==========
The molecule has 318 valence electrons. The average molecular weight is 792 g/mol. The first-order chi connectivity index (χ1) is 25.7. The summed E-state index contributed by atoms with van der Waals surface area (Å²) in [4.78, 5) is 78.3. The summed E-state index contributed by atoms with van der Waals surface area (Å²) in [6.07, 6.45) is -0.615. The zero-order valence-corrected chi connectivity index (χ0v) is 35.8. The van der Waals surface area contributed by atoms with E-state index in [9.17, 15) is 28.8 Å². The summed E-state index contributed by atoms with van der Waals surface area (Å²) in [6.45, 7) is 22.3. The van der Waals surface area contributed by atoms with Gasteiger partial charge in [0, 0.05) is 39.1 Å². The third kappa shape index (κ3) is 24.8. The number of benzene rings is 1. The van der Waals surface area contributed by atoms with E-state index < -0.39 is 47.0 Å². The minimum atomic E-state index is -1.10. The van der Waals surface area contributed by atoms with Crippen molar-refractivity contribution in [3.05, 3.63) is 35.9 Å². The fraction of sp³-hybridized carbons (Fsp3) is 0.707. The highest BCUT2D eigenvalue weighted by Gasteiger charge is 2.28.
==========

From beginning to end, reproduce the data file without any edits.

The molecule has 318 valence electrons. The average molecular weight is 792 g/mol. The first-order chi connectivity index (χ1) is 25.7. The summed E-state index contributed by atoms with van der Waals surface area (Å²) in [4.78, 5) is 78.3. The summed E-state index contributed by atoms with van der Waals surface area (Å²) in [6.07, 6.45) is -0.615. The zero-order valence-corrected chi connectivity index (χ0v) is 35.8. The van der Waals surface area contributed by atoms with E-state index in [9.17, 15) is 28.8 Å². The summed E-state index contributed by atoms with van der Waals surface area (Å²) in [6.45, 7) is 22.3. The van der Waals surface area contributed by atoms with Gasteiger partial charge in [0, 0.05) is 39.1 Å². The third kappa shape index (κ3) is 24.8. The number of benzene rings is 1. The van der Waals surface area contributed by atoms with E-state index < -0.39 is 47.0 Å². The minimum atomic E-state index is -1.10. The van der Waals surface area contributed by atoms with Crippen molar-refractivity contribution in [3.05, 3.63) is 35.9 Å². The fraction of sp³-hybridized carbons (Fsp3) is 0.707. The highest BCUT2D eigenvalue weighted by Gasteiger charge is 2.28.